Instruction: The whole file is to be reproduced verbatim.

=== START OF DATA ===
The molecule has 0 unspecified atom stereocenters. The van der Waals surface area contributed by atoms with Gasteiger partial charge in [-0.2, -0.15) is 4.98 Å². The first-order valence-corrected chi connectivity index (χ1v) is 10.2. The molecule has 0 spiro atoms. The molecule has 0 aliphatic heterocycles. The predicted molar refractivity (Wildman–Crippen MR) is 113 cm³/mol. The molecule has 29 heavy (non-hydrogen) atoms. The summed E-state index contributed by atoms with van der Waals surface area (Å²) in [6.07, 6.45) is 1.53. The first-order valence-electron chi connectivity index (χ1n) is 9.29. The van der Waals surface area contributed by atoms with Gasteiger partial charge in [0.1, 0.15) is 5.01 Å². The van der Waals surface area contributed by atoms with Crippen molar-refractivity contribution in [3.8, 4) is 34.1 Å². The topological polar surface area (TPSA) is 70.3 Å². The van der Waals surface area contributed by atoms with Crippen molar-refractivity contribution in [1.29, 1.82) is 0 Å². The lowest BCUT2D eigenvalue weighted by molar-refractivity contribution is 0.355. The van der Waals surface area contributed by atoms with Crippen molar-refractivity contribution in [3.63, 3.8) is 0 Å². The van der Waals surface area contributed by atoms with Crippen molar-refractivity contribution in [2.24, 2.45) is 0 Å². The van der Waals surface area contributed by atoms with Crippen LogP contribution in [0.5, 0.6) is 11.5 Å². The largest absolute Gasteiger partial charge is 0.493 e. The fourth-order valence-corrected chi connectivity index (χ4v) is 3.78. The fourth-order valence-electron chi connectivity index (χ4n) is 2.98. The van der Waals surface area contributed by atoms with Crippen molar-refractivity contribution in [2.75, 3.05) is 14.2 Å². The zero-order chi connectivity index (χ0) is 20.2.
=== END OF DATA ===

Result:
The molecule has 0 unspecified atom stereocenters. The van der Waals surface area contributed by atoms with Gasteiger partial charge in [-0.2, -0.15) is 4.98 Å². The first-order valence-corrected chi connectivity index (χ1v) is 10.2. The molecule has 0 spiro atoms. The molecule has 0 aliphatic heterocycles. The predicted molar refractivity (Wildman–Crippen MR) is 113 cm³/mol. The molecule has 29 heavy (non-hydrogen) atoms. The summed E-state index contributed by atoms with van der Waals surface area (Å²) in [6.07, 6.45) is 1.53. The first-order valence-electron chi connectivity index (χ1n) is 9.29. The van der Waals surface area contributed by atoms with Gasteiger partial charge in [0.1, 0.15) is 5.01 Å². The van der Waals surface area contributed by atoms with Crippen molar-refractivity contribution in [3.8, 4) is 34.1 Å². The topological polar surface area (TPSA) is 70.3 Å². The van der Waals surface area contributed by atoms with Crippen molar-refractivity contribution in [1.29, 1.82) is 0 Å². The lowest BCUT2D eigenvalue weighted by molar-refractivity contribution is 0.355. The van der Waals surface area contributed by atoms with Crippen molar-refractivity contribution in [3.63, 3.8) is 0 Å². The van der Waals surface area contributed by atoms with Crippen molar-refractivity contribution in [2.24, 2.45) is 0 Å². The van der Waals surface area contributed by atoms with Crippen LogP contribution in [0.5, 0.6) is 11.5 Å². The largest absolute Gasteiger partial charge is 0.493 e. The fourth-order valence-corrected chi connectivity index (χ4v) is 3.78. The fourth-order valence-electron chi connectivity index (χ4n) is 2.98. The van der Waals surface area contributed by atoms with Crippen molar-refractivity contribution in [2.75, 3.05) is 14.2 Å². The zero-order chi connectivity index (χ0) is 20.2.